Since September 11, it has been clear that exposure to gruesome footage alone can affect mental health, especially among those who were vulnerable to begin with.
Another factor hurting mental health is sleep deprivation. Many newsworthy events have unfolded on television in the evening. It can be difficult to turn the news off in the middle of a violent clash, and fall asleep with disturbing images fresh in the mind.
Chief Executive Carrie Lam Cheng Yuet-ngor has said she gets three to five hours of sleep a night. Likewise, protesters and police officers are sleep-deprived. Sleep deprivation affects our capacity for attention, memory, reasoning and decision-making. It also depletes our ability to regulate emotions. The chaos we are in is not caused by a lack of sleep, but it might be exacerbating our reactions to events.
Many have offered solutions to help de-escalate the conflict. Here we throw in a few more as clinical psychologists and researchers.
Firstly, we need a truce. Everyone is exhausted. A week or two of peace will allow us all to get some rest and gradually move away from emotion-driven behaviour. Fear and anger - the two emotions that seem most pervasive in the city - might drive us to make decisions we regret. With some time to rest and reflect, both individually and collectively, all parties can start making more rational and balanced decisions.
Secondly, this crisis should be treated as a public health disaster. Using a disaster-relief framework allows us to deploy health and mental health professionals accordingly. Also, within this framework, survivors need to feel safe and have their feelings validated. Now might not be the right time to settle scores and point fingers. Instead, both protesters and frontline police officers need to be heard and feel understood without being accused, regardless of whether or not we agree with them. Only then can the hatred start to dissipate and the conflict de-escalate.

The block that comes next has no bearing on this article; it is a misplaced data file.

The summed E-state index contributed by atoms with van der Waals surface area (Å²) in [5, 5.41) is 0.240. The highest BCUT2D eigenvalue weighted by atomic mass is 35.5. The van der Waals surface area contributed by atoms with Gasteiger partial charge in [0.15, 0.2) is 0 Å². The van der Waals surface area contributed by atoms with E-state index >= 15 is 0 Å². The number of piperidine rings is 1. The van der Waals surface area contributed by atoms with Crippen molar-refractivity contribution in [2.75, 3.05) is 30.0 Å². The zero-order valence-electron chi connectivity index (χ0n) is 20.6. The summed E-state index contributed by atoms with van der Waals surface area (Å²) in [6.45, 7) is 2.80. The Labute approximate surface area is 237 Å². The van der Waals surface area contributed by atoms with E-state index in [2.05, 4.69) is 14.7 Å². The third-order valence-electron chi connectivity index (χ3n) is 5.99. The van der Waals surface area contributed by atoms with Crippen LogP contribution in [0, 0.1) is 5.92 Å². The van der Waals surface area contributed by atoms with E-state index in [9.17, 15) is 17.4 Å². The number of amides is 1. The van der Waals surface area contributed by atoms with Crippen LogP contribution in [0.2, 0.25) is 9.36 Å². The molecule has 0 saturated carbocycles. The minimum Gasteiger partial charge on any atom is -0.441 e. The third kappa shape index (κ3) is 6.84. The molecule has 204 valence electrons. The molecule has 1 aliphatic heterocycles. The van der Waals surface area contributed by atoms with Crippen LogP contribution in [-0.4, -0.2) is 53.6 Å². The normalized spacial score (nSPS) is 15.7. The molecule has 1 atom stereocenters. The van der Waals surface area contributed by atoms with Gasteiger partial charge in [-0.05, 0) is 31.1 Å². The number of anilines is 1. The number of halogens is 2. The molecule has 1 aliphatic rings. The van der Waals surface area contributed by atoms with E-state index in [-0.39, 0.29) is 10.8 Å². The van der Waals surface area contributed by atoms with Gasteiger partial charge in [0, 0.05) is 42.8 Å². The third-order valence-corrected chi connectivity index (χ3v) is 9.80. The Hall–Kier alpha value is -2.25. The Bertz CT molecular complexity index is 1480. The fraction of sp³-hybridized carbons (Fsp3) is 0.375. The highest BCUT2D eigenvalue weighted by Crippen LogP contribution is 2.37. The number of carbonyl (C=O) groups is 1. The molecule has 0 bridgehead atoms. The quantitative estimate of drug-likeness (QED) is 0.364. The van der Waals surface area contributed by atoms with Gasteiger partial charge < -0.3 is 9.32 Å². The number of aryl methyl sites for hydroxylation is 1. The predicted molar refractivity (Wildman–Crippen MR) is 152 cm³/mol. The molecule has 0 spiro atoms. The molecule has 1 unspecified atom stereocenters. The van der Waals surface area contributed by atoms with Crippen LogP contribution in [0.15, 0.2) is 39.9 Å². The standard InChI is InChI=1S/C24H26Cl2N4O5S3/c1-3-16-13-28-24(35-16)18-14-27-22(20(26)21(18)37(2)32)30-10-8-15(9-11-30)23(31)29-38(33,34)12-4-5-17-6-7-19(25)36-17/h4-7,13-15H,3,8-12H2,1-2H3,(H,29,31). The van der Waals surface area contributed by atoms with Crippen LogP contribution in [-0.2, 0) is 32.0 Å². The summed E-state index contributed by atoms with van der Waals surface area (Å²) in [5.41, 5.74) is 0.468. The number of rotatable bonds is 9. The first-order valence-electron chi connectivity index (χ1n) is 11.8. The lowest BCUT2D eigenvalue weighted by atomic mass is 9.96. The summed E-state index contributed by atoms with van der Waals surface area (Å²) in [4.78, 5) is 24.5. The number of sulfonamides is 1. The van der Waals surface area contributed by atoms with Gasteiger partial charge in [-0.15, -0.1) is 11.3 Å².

Thirdly, we need a campaign to remind ourselves of our common identities, as Hongkongers and human beings. What is ironic and particularly heartbreaking is that all parties - protesters, police, Lam and her administration and perhaps even triad members - believe that they are protecting Hong Kong, their home, our home.
We ought not to dismiss our pain and suffering; nor should we trivialise the politics. But, we suggest - concurrent to pursuing justice - we can turn to the arts for healing and reconciliation. Theatre, comedy, poetry, writing and the like are non-destructive ways to express ourselves and our visions. They help us recognise our common humanity. We should also see our friends and family for who they are, not some cold political opponents. To weather the storms yet to come, we need each another.
When a woman was injured in the eye by a projectile, "an eye for an eye" quickly became a slogan. But to prevent the implosion of Hong Kong, perhaps we need another chant: "Let's see eye to eye."
Christian Chan, PhD, is an associate professor and Frendi Li, PhD, an associate professor of practice in the Department of Psychology at the University of Hong Kong
Copyright (c) 2019. South China Morning Post Publishers Ltd. All rights reserved.Artikel Asli